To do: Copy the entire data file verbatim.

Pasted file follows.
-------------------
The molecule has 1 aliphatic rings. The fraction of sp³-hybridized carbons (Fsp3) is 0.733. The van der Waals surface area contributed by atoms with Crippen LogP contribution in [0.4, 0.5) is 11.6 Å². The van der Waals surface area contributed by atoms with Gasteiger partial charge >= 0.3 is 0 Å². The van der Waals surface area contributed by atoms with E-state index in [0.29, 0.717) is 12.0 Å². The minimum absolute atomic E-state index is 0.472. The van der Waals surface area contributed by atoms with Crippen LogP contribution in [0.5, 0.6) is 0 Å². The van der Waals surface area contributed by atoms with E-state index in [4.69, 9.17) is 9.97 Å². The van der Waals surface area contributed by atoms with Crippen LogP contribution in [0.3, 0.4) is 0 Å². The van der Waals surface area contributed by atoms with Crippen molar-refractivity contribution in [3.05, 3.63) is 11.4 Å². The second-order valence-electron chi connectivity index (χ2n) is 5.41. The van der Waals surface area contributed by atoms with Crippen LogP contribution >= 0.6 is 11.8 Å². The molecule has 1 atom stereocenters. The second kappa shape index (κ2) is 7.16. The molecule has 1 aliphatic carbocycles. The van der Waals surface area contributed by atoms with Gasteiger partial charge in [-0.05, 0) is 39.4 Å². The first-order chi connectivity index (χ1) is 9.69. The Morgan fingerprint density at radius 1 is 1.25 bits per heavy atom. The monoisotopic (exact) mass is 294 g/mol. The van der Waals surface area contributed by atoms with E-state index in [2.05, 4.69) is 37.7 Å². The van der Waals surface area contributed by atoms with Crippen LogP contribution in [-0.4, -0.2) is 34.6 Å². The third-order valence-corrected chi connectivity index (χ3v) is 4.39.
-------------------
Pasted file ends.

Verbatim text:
The molecule has 1 aliphatic rings. The fraction of sp³-hybridized carbons (Fsp3) is 0.733. The van der Waals surface area contributed by atoms with Crippen LogP contribution in [0.4, 0.5) is 11.6 Å². The van der Waals surface area contributed by atoms with Gasteiger partial charge >= 0.3 is 0 Å². The van der Waals surface area contributed by atoms with E-state index in [0.29, 0.717) is 12.0 Å². The minimum absolute atomic E-state index is 0.472. The van der Waals surface area contributed by atoms with Crippen LogP contribution in [0.5, 0.6) is 0 Å². The van der Waals surface area contributed by atoms with E-state index in [4.69, 9.17) is 9.97 Å². The van der Waals surface area contributed by atoms with Crippen LogP contribution in [0.3, 0.4) is 0 Å². The van der Waals surface area contributed by atoms with Crippen molar-refractivity contribution in [3.05, 3.63) is 11.4 Å². The second-order valence-electron chi connectivity index (χ2n) is 5.41. The van der Waals surface area contributed by atoms with Crippen LogP contribution >= 0.6 is 11.8 Å². The molecule has 1 atom stereocenters. The second kappa shape index (κ2) is 7.16. The molecule has 1 aliphatic carbocycles. The van der Waals surface area contributed by atoms with Gasteiger partial charge in [-0.05, 0) is 39.4 Å². The first-order chi connectivity index (χ1) is 9.69. The Morgan fingerprint density at radius 1 is 1.25 bits per heavy atom. The monoisotopic (exact) mass is 294 g/mol. The van der Waals surface area contributed by atoms with E-state index in [2.05, 4.69) is 37.7 Å². The van der Waals surface area contributed by atoms with Crippen LogP contribution in [-0.4, -0.2) is 34.6 Å². The third-order valence-corrected chi connectivity index (χ3v) is 4.39.